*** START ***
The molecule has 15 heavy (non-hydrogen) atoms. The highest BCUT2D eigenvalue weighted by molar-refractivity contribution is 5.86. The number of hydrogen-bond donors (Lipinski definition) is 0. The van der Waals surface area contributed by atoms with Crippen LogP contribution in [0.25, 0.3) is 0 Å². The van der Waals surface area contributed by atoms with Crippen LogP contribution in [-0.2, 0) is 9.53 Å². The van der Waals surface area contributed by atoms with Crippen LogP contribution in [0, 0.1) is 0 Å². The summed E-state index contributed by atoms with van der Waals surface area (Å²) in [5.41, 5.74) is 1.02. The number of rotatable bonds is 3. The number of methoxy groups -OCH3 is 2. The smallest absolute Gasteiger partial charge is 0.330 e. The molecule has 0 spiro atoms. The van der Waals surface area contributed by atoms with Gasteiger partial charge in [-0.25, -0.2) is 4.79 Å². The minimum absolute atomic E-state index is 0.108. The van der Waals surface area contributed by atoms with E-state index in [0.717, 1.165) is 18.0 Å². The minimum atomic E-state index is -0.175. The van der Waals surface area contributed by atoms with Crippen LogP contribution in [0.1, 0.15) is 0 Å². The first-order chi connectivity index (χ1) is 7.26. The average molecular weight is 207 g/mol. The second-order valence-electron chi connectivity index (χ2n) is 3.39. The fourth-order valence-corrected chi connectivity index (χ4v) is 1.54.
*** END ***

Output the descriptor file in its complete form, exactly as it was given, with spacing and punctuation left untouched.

The molecule has 15 heavy (non-hydrogen) atoms. The highest BCUT2D eigenvalue weighted by molar-refractivity contribution is 5.86. The number of hydrogen-bond donors (Lipinski definition) is 0. The van der Waals surface area contributed by atoms with Crippen LogP contribution in [0.25, 0.3) is 0 Å². The van der Waals surface area contributed by atoms with Crippen LogP contribution in [-0.2, 0) is 9.53 Å². The van der Waals surface area contributed by atoms with Crippen LogP contribution in [0, 0.1) is 0 Å². The summed E-state index contributed by atoms with van der Waals surface area (Å²) in [5.41, 5.74) is 1.02. The number of rotatable bonds is 3. The number of methoxy groups -OCH3 is 2. The smallest absolute Gasteiger partial charge is 0.330 e. The molecule has 0 spiro atoms. The van der Waals surface area contributed by atoms with Gasteiger partial charge in [-0.25, -0.2) is 4.79 Å². The minimum absolute atomic E-state index is 0.108. The van der Waals surface area contributed by atoms with E-state index in [0.717, 1.165) is 18.0 Å². The minimum atomic E-state index is -0.175. The van der Waals surface area contributed by atoms with Crippen LogP contribution in [0.1, 0.15) is 0 Å². The first-order chi connectivity index (χ1) is 7.26. The average molecular weight is 207 g/mol. The second-order valence-electron chi connectivity index (χ2n) is 3.39. The fourth-order valence-corrected chi connectivity index (χ4v) is 1.54.